Remember, God’s agenda for our ambition begins not with what we do, but with who we become. That lost dream might be the doorway to stronger character, , deeper trust in God, and new experiences of his provision. It might even be the first step on the path to an avenue of God-glorifying service you haven’t yet dreamed of. God’s not beyond denying certain ambitions to achieve a greater good in us and through us.
What happens when selfishness, false humility, or disillusionment stifle ambition? What’s the result when “I don’t want to be that hard-driving, win-at-all-costs jerk” morphs into “I don’t have any dreams at all”?
The nineteenth-century historian Alexis de Tocqueville described it well, long before “middlescence” became a buzzword:
What worries me most is the danger that amid all the constant, trivial preoccupations of private life, ambition may lose both its force and its greatness, that human passions may grow gentler and at the same time base with the result that progress of the body social may become daily quieter and less aspiring.
Tocqueville’s observation should worry all of us. There is an unintended consequence when we stigmatize ambition. It shrinks. Men don’t aspire. Women don’t dream. Kids don’t want to be astronauts; they’re content to watch them on TV. Dreams give way to concerns about safety and the protection of our way of life. Our inner pioneer retires, content to putter around rather than produce. We memorialize the past and abandon the future. Life impact gets buried under life management. Becoming settles for simply being. Ambition, as Tocqueville observed, loses its force and its greatness.
And being a Christian doesn’t mean this is what your day at work should look like.
Imagine two workers, both Christians. One sees his job as a hindrance to his desire for impact—a life that counts. Work is what you have to do to make a living. Daily grind stuff. In his mind, your vocation is how you pass the time waiting for God to put you into the real game.
The other Christian goes to work each day knowing that he is representing the King of Kings—his true Master. He’s an ambassador in a cubicle. Every work relationship has eternal significance. Every project is an opportunity to reflect the Creator himself. This guy wants to excel because that will increase his influence for the gospel. Work matters because it’s the field God has entrusted to him. It’s a place to sow ambition, and I mean the good kind.
What’s it all mean? Here’s the big point: God is looking for a holy ambition. Not the self-centered kind of ambition that evaluates success only by ascent. No! I’m talking about the white-hot, courageous, fiercely humble and humbly fierce ambition that burns to see Christ’s name exalted and God’s purposes advanced. I wrote Rescuing Ambition as an impassioned plea to ignite this kind of ambition.
Paul had it. He said, “From Jerusalem and all the way around to Illyricum I have fulfilled the ministry of the gospel of Christ; and thus I make it my ambition to preach the gospel, not where Christ has already been named, lest I build on someone else’s foundation” (Rom. 15:19–20).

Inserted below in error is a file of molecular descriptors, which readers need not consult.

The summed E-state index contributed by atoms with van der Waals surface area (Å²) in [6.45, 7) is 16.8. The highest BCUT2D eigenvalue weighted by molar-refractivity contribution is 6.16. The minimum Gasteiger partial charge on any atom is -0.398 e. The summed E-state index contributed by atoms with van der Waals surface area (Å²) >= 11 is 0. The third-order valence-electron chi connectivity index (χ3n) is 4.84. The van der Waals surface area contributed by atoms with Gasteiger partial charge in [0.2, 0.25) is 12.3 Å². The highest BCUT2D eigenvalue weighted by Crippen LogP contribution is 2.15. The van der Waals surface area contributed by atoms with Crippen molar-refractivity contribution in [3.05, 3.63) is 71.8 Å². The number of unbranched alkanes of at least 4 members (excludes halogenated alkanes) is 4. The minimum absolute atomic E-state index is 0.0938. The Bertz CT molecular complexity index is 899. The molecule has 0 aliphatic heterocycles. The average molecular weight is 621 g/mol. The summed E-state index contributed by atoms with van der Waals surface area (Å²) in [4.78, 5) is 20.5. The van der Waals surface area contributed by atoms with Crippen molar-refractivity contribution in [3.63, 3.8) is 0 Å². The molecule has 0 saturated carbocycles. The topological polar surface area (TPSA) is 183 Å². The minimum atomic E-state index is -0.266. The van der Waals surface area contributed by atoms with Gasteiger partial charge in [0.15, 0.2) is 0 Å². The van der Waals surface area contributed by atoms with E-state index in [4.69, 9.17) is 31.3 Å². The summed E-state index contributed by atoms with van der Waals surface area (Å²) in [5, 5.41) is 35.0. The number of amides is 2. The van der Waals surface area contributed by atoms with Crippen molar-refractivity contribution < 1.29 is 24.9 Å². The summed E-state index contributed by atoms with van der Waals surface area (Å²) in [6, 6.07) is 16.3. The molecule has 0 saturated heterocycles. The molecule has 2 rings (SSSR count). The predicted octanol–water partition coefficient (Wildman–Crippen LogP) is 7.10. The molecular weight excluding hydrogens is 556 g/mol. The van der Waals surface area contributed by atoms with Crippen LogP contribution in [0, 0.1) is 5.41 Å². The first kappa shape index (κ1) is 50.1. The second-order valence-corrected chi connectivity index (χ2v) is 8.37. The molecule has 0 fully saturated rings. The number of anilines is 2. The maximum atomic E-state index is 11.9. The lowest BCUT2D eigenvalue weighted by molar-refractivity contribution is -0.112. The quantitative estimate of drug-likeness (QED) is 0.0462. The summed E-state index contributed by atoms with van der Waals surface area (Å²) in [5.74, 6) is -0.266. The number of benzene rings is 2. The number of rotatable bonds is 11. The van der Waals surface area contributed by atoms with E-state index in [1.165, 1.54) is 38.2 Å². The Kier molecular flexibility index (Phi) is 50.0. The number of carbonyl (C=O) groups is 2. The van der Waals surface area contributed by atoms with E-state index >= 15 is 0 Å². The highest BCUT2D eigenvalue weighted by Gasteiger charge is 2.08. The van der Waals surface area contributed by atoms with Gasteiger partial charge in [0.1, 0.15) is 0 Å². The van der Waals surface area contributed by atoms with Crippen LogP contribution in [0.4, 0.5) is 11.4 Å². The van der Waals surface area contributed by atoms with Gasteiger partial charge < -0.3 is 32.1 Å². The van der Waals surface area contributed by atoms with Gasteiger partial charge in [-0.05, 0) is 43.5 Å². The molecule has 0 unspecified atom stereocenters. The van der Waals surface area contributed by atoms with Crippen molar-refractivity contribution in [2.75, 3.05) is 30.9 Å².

Paul’s ambition had accomplished something amazing: “I have fulfilled the ministry of the gospel of Christ.” That’s quite a goal to check off the to-do list! To be able to die saying that should satisfy any Christian. But Paul was not satisfied. He was grateful for present fruit but ambitious for future opportunity. Unlike a corporate executive who is always busy but never finished, Paul’s godly ambitions allowed him to perceive that his work in one place was done. They also led him to consider new places he could go to glorify God’s name through the gospel. Content in the present but hungry for the future—that was Paul, the apostle of ambition.
Are we called to be ambitious? Most definitely. But the aim of our ambition is gospel clarity for the workplace, fruitful work for the good of others, godly character for a strong work ethic, for integrity, for strong and clear leadership. We’re not looking to stroke our own ego or fulfill our own dreams. No, we’re looking to make a statement about the gospel and to testify to the powerful work of grace within us to help us walk a different road. Christians belong in the marketplace because the gospel belongs in the marketplace.
The Call to Compete
My CEO friend perceived a real need among Christians—the need for Paul’s motivation in today’s marketplace. An aspiration to exploit our gifts for their full God-glorifying potential, an ambition that lives grateful for past success while stretching and straining forward to what lies ahead.
Why should the business world be left to the selfishly ambitious? My desire is to see godly Christians open up branch offices for godly ambition right in the heart of commerce, government, academy, and institution. Wherever ideas are being put into play, the gospel has things to say. We need an ambition that won’t rest until more businesses are started, more leaders trained, more problems solved, more marriages helped, more art created, more people reached, more churches planted, more disciples made; an ambition that lives happy today but wants more for God and from God tomorrow.
Why shouldn’t that be you?
 Robert Morrison, Tamara Erickson, Ken Dychtwald, “Managing Middlescence,” Harvard Business Review (March 2006), 79.
 Ibid., 80.
 Paul Tripp, Lost in the Middle (Walwallopen, PA: Shepherd Press, 2004), 139.
 Alexis de Tocqueville, Democracy in America, quoted in David Brooks, Bobos in Paradise: The New Upper Class and How They Got There (New York: Simon & Schuster, 2000), 271.